—Joanna Rudge Long, Horn Book reviewer


Every night, it seems, in addition to what other books we were reading aloud to our two small children, we read and reread the adventures of Tom and his beloved sock monkey Pippo. They played in the garden, went on their first sled ride together, met a girl in the park, and Tom hopes someday to go to the moon with Pippo. How, in such seemingly simple prose and illustrations, can a sock monkey have so much personality, and Tom so express the joys and momentary sorrows of toddlerhood? My children are grown now, but the sturdy books sit next to me here as I write, treasures to pass on someday to grandchildren or other lucky children.

—Dean Schneider, Horn Book reviewer


I can’t say I really know from baby baby books, but I’ve had great luck giving Jerry Pinkney’s The Lion & the Mouse to two little boys, my grandson Miles for his first birthday and my young neighbor Mads for his second. Miles was gamely attentive; clearly too young to be able to construct what was going on, but happy to be encircled by his father while tracing the lines on the pages with his fingers. Mads, however, knew from lions, though I know not from where. “Lions are scary,” he whispered to me as we looked at the cover portrait of Pinkney’s magnificent beast. Like Miles, he also traced the lines of the pictures but with more purpose, following the action with his finger from left to right as his sister Julia, four, glossed the wordless pages for us all: “They TRAPPED him, Mads!” And when we turned the last page, to see the endpaper spread of the lion family and the mouse family out for a stroll, Mads revealed that the book had — literally, I guess — changed his mind. “Lions,” he said, “are nice.” Literature at work, or what?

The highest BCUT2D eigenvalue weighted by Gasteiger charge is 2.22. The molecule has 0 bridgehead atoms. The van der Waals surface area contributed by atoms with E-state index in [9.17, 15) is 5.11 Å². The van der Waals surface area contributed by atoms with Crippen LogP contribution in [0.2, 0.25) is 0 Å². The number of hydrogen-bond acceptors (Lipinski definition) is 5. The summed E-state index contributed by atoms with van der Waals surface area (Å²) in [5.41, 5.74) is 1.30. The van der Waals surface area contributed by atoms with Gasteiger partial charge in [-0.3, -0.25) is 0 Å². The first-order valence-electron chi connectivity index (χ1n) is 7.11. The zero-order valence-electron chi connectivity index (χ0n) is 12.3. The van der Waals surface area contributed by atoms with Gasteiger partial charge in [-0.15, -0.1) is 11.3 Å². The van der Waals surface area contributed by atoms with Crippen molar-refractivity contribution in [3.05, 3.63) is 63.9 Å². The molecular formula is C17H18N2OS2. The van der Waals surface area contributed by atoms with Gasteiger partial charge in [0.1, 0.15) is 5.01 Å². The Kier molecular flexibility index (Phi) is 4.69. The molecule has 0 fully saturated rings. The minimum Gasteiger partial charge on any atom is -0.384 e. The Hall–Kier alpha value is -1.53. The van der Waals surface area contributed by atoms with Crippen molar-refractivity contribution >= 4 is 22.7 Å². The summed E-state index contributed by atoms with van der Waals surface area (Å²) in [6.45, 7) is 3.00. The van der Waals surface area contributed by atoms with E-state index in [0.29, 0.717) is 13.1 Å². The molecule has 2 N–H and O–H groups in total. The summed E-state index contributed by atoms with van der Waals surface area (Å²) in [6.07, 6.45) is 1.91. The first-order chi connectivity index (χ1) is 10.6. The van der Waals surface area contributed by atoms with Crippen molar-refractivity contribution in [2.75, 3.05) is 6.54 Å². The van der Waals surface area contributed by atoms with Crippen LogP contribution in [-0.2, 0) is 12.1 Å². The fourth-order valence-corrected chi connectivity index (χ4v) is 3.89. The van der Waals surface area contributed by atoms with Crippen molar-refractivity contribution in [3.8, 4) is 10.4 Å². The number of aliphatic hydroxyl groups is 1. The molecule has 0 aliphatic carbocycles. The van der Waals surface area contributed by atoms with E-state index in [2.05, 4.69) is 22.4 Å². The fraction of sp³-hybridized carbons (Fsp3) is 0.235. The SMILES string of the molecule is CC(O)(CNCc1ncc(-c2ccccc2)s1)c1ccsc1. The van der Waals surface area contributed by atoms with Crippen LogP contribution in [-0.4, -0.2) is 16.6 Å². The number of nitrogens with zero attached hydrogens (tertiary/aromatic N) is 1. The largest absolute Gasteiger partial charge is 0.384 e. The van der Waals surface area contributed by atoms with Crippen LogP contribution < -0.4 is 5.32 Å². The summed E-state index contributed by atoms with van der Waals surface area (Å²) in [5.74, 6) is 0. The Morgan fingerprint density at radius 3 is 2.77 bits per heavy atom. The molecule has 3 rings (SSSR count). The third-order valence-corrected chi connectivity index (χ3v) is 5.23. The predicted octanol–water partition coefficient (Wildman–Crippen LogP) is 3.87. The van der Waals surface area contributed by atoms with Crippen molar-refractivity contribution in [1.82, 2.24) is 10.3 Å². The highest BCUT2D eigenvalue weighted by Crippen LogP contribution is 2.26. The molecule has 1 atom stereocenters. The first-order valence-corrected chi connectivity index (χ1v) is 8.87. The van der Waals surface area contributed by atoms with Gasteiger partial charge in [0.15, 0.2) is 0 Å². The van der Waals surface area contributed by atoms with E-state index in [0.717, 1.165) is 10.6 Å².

—Roger Sutton, The Horn Book editor in chief

From the May/June 2011 issue of The Horn Book Magazine.